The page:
Over on RPGwatch, there’s an interesting article entitled “The Avatar And Me”. It discusses, to an extent, the difference between playing a character in a RPG, and “being there yourself”.

“Being there” is mainly in the realm of combat. We saw this in Oblivion, where fighting was not dependent on any skills, but on how well you manipulated the controls in real-time. This can, of course, be extended to any other physical action, such as running or jumping.

Does this sort of thing really make you feel it’s you, personally, in the game? That viewpoint will differ from player to player. For me, the answer, of course, is no.

The characters I create for any RPG are likely to be stronger, faster, and healthier than I am in real life. More agile and dexterous, too. If the “real me” were in any combat situation, it would be over fast.

On the other hand, these same characters come with a profession. It’s expected they will be at least marginally competent in that area. But this is a competence I don’t have in real life. Even if I had, say, sword training, that would not be anywhere the same as using a mouse and keyboard.

For me, playing these characters is the chance to have skills and abilities I don’t possess in the real world. Thus, in the matter of fighting, it’s the character who should be hitting (or not hitting) based on the relevant skill system.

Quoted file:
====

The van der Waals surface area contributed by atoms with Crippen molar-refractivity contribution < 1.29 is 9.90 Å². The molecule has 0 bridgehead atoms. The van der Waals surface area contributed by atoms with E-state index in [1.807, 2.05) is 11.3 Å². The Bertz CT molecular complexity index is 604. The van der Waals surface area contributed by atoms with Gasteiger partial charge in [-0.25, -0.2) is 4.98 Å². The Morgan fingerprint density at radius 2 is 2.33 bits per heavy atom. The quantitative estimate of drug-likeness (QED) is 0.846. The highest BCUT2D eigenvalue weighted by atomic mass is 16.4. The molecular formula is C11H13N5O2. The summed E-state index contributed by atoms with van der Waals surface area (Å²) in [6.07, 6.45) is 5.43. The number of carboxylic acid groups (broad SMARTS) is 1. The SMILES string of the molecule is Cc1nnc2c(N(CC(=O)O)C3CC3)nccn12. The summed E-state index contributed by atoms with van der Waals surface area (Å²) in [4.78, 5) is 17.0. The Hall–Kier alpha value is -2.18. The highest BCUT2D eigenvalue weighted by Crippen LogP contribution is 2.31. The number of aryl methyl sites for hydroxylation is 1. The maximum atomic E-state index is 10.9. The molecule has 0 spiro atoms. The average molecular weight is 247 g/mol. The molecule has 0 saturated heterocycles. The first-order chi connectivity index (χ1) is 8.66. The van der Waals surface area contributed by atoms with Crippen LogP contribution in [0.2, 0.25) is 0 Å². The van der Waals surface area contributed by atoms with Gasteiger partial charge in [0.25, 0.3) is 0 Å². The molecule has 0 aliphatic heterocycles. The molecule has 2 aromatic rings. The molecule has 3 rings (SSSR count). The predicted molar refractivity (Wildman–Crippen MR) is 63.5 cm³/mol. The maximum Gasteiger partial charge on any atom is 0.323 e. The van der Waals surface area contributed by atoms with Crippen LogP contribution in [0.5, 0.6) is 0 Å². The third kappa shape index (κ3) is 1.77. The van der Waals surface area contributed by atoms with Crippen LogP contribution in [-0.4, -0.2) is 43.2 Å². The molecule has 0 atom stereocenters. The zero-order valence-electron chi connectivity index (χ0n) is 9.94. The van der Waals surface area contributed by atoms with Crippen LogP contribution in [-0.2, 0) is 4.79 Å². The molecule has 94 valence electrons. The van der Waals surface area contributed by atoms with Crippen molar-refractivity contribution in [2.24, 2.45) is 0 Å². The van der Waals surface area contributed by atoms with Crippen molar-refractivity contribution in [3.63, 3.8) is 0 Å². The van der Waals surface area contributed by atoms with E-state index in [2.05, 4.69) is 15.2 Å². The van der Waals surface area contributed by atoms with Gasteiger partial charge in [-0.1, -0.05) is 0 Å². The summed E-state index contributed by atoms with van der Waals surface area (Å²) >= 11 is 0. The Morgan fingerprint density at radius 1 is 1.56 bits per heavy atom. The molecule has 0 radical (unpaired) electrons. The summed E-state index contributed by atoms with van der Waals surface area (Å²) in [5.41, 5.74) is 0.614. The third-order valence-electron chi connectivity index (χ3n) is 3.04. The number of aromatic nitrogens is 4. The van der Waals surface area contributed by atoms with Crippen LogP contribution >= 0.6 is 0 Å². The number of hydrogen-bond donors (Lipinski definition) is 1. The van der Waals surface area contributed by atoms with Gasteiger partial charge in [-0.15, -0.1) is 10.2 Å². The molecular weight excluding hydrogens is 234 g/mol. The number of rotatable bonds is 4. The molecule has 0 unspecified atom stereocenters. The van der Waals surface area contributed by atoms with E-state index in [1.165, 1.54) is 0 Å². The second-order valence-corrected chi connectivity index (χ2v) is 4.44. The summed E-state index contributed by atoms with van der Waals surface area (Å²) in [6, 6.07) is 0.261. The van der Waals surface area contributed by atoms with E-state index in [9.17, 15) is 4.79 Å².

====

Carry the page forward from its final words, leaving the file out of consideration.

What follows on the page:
Forcing me to do the work adds nothing positive to the experience. It just makes me angry and frustrated. After all, that’s not me on the screen, it’s my alter ego, someone created to face the challenges in the game.

This can also be said for the “social” skills, such as Diplomacy or Persuasion. Some of us, in real life, may be diplomatic or persuasive. Not everyone is, however, and if you want to try such a character, you need the skills in-game.

What I would like to see – as mentioned in my Oblivion review, is choice. Say, at the start of a new game, you could choose for combat to be “active”, with you doing the fighting via mouse/keyboard/joystick, and “character”, where the combat is handled in traditional style, based on the character’s skills and abilities.

Once chosen, the style is fixed for that character and can’t be changed. That might make it easier to program.

With this method, action/RPGs could appeal to a broader audience. Gamers could play in the way most comfortable for them, without missing anything. Whether the developers would do this is, of course, another matter.

The Avatar And Me on RPGWatch